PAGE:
Are pesticides a problem in El Paso?

Although it has been illegal to sell the pesticide diazinon for residential use in the United States since December 31, 2004, traces of pesticides have been detected at several El Paso Water Utilities wastewater treatment plants. These facilities were not designed to remove all pesticides, so they can pass through unchanged. Tests conducted by EPA show diazinon and other pesticides can have a serious, adverse impact on aquatic organisms and can harm the quality of receiving waters, in this case, the Rio Grande.

What has been done to reduce the use of pesticides?

Efforts to reduce or eliminate these pollutants have been ongoing. In fact, a 1989 EPA Administrative Order required wastewater treatment plants to test discharges to surface waters for adverse or harmful effects on living organisms. The test conducted at the Haskell R. Street Wastewater Treatment Plant revealed some impact on a few select organisms. When follow-up testing confirmed diazinon as a primary toxicant, El Paso Water Utilities was required to implement a diazinon abatement program.

What is the Pesticide Publication Education Program?

The El Paso Water Utilities public education program was implemented in 1997 and expanded to include all areas of the city. It alerts users to the hazards associated with the improper use and disposal of pesticides. Bill inserts, workshops, presentations, newspaper articles, radio programs and other programs have been used to disseminate information. In addition, the Texas Cooperative Extension was retained to provide technical and educational assistance.

How do pesticides enter the sewer system?

Pesticides enter the sewer system when they are put directly into household and commercial drains, commodes, floor drains and manholes. Rain and over-watering can wash pesticides from lawns into manholes and storm drains. Pesticides can enter the system when water used to clean floors or carpets in areas treated with pesticide is discharged into the sewer or when rags contaminated with pesticide are washed in washing machines that discharge into the sewer.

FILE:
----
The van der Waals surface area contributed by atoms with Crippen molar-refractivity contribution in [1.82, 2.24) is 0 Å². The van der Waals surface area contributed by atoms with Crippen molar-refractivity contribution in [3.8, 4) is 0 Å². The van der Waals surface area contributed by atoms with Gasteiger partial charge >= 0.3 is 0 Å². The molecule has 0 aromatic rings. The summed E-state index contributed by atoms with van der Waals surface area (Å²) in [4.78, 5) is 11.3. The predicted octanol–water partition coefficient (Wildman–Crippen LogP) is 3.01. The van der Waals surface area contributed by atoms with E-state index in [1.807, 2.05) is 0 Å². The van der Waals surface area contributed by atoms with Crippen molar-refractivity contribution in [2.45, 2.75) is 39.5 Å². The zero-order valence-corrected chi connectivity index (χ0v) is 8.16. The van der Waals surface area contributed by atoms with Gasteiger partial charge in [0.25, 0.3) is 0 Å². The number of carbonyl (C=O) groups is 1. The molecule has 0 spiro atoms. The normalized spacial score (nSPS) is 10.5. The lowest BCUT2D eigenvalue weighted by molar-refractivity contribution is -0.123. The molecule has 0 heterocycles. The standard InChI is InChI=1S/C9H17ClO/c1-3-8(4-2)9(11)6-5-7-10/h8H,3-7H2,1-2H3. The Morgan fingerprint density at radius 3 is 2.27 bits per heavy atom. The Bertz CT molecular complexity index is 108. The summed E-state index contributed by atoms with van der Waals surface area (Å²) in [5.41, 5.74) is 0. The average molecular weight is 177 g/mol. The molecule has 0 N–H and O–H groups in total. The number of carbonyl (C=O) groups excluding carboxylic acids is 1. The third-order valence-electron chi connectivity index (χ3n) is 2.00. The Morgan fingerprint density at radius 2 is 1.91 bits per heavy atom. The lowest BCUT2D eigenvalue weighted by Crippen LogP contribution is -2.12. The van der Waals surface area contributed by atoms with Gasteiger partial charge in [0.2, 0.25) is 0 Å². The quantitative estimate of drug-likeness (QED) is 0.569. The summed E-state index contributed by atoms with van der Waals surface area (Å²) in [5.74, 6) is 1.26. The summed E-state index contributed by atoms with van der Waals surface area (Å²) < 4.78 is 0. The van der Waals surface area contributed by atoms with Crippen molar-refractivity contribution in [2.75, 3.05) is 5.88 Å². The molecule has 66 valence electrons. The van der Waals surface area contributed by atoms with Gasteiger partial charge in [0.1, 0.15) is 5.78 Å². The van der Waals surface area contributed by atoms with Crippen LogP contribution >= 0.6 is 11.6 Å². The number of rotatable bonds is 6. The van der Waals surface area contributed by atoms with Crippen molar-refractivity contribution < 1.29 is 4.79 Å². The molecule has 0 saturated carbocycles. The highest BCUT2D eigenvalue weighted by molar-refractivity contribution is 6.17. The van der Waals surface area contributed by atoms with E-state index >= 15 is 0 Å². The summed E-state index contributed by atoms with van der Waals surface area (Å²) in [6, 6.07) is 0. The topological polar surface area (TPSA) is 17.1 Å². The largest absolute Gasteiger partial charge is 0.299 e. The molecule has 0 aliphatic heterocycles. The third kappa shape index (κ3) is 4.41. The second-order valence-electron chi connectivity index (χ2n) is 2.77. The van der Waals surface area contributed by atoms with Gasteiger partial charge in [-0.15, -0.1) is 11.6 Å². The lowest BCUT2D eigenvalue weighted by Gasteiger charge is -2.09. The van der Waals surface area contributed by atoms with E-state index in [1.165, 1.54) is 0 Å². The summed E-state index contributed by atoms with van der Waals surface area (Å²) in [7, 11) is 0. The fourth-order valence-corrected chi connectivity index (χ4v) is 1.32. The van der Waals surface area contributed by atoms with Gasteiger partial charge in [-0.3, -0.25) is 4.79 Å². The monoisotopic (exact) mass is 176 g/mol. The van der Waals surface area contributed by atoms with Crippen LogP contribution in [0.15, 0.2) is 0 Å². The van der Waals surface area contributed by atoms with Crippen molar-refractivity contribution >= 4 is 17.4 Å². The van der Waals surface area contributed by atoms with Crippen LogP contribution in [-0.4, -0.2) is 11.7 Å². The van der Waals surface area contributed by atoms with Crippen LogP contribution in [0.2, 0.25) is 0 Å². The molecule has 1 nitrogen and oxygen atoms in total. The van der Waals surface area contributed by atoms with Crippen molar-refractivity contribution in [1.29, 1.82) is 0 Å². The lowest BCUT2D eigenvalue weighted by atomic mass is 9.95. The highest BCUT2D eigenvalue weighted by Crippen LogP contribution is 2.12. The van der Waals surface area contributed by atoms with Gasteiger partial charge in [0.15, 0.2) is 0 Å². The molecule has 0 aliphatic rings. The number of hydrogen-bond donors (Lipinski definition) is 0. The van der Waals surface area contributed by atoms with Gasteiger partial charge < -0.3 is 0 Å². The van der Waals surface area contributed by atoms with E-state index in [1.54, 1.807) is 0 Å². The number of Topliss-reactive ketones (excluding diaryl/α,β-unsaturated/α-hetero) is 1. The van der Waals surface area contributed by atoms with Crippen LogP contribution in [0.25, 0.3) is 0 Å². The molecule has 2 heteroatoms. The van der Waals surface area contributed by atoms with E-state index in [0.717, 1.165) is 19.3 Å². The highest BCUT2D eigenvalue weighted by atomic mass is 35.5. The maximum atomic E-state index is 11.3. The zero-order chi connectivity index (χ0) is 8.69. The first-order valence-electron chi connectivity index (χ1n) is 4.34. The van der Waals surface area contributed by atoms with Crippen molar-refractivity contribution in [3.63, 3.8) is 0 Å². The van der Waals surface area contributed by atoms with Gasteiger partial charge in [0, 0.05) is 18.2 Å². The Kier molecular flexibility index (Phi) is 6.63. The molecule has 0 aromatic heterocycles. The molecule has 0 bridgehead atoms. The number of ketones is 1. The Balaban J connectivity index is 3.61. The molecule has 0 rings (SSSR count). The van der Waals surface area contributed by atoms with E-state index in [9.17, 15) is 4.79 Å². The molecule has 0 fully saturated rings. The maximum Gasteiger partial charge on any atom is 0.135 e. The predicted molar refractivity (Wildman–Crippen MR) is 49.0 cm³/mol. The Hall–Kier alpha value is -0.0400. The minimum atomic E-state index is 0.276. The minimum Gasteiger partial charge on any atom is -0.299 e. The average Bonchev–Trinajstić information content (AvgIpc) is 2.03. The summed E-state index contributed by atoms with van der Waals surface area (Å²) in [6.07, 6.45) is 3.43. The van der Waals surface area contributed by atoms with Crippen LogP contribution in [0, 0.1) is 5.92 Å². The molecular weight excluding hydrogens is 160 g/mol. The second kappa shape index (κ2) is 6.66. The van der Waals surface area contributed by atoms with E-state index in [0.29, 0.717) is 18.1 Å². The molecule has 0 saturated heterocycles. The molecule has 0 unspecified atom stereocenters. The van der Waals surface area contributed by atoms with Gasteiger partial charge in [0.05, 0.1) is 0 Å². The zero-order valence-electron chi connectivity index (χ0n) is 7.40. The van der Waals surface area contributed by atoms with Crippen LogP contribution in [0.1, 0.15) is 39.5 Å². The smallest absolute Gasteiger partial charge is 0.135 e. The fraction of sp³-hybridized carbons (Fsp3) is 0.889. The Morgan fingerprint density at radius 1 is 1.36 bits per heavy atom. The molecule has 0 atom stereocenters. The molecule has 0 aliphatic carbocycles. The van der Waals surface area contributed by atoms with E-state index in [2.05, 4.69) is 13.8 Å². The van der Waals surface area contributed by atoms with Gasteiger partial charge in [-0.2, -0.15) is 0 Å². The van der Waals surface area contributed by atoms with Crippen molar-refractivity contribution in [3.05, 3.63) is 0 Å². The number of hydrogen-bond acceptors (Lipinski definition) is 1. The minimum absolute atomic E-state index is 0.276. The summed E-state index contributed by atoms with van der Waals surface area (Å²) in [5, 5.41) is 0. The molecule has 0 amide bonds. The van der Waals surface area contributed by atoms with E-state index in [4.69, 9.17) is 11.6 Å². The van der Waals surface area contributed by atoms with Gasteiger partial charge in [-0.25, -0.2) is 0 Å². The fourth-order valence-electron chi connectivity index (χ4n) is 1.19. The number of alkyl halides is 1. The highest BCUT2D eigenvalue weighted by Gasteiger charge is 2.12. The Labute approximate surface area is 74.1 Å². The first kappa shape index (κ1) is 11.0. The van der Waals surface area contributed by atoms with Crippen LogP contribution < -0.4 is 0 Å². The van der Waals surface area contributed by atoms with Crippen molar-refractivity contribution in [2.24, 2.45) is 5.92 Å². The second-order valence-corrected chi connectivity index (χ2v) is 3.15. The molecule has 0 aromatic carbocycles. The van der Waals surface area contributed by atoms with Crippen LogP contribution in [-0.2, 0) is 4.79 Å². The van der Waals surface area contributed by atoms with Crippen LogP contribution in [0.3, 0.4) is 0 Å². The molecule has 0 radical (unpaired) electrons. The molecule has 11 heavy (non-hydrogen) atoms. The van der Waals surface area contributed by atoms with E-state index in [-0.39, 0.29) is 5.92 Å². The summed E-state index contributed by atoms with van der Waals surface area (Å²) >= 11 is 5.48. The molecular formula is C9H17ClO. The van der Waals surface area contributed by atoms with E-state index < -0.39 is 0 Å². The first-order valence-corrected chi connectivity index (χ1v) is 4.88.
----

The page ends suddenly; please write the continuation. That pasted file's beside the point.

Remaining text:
How can I help?

You can help by reading the label carefully before purchasing pesticides. Always identify the pest and purchase the correct pesticide for the job. Follow the directions for mixing and use exactly as printed on the label. Overdosing can kill your garden or harm your family or pets. Remember: A little may be good, but a lot can be dangerous!

Always follow directions when disposing of pesticides and NEVER put the unused portion of the pesticide down household drains, commodes, commercial drains, storm drains or manholes. Perform clean-up activities on the lawn. Avoid overwatering lawns to prevent pesticide run-off. Dispose of water that may have come into contact with pesticides on the lawn. If you hire licensed professionals to help eliminate pests in and around your home, know which pesticide is used and ask how they will dispose of any unused chemical.

What should I do with leftover pesticide?

If you have old or leftover pesticide, please take it to one of the Citizen Collection Stations located throughout the city.

Where can I find more information?

For more information about safe pesticide use, visit the EPA website.